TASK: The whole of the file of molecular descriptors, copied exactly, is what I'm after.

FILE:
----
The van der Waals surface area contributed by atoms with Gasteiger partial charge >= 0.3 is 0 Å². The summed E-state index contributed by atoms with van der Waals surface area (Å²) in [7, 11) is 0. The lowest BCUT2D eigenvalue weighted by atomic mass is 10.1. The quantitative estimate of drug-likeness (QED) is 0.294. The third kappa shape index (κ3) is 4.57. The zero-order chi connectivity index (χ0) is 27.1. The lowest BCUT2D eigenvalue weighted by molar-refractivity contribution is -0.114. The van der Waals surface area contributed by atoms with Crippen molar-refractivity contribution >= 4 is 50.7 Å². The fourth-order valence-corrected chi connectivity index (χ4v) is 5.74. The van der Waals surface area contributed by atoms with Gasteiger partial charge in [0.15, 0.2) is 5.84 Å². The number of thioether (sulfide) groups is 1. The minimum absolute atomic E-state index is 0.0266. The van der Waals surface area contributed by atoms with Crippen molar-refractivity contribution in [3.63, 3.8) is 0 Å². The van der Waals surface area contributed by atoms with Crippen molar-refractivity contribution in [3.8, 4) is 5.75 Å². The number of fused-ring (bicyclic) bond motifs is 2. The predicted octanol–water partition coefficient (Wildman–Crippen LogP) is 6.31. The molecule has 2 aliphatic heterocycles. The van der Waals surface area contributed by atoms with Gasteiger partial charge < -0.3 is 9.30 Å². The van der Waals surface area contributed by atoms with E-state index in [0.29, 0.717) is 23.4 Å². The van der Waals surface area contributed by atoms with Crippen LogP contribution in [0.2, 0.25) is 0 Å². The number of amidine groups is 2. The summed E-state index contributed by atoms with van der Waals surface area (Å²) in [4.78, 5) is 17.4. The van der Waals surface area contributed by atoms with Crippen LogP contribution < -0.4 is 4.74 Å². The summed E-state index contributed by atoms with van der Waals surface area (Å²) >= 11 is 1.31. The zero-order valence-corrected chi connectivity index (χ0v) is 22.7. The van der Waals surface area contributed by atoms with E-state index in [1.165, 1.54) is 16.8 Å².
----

The van der Waals surface area contributed by atoms with Gasteiger partial charge >= 0.3 is 0 Å². The summed E-state index contributed by atoms with van der Waals surface area (Å²) in [7, 11) is 0. The lowest BCUT2D eigenvalue weighted by atomic mass is 10.1. The quantitative estimate of drug-likeness (QED) is 0.294. The third kappa shape index (κ3) is 4.57. The zero-order chi connectivity index (χ0) is 27.1. The lowest BCUT2D eigenvalue weighted by molar-refractivity contribution is -0.114. The van der Waals surface area contributed by atoms with Crippen molar-refractivity contribution >= 4 is 50.7 Å². The fourth-order valence-corrected chi connectivity index (χ4v) is 5.74. The van der Waals surface area contributed by atoms with Gasteiger partial charge in [0.15, 0.2) is 5.84 Å². The number of thioether (sulfide) groups is 1. The minimum absolute atomic E-state index is 0.0266. The van der Waals surface area contributed by atoms with Crippen molar-refractivity contribution in [3.63, 3.8) is 0 Å². The van der Waals surface area contributed by atoms with Crippen molar-refractivity contribution in [3.8, 4) is 5.75 Å². The number of fused-ring (bicyclic) bond motifs is 2. The predicted octanol–water partition coefficient (Wildman–Crippen LogP) is 6.31. The molecule has 2 aliphatic heterocycles. The van der Waals surface area contributed by atoms with Gasteiger partial charge < -0.3 is 9.30 Å². The van der Waals surface area contributed by atoms with E-state index in [0.29, 0.717) is 23.4 Å². The van der Waals surface area contributed by atoms with Crippen LogP contribution in [0.2, 0.25) is 0 Å². The number of amidine groups is 2. The summed E-state index contributed by atoms with van der Waals surface area (Å²) in [4.78, 5) is 17.4. The van der Waals surface area contributed by atoms with Crippen LogP contribution < -0.4 is 4.74 Å². The summed E-state index contributed by atoms with van der Waals surface area (Å²) >= 11 is 1.31. The zero-order valence-corrected chi connectivity index (χ0v) is 22.7. The van der Waals surface area contributed by atoms with E-state index in [1.165, 1.54) is 16.8 Å².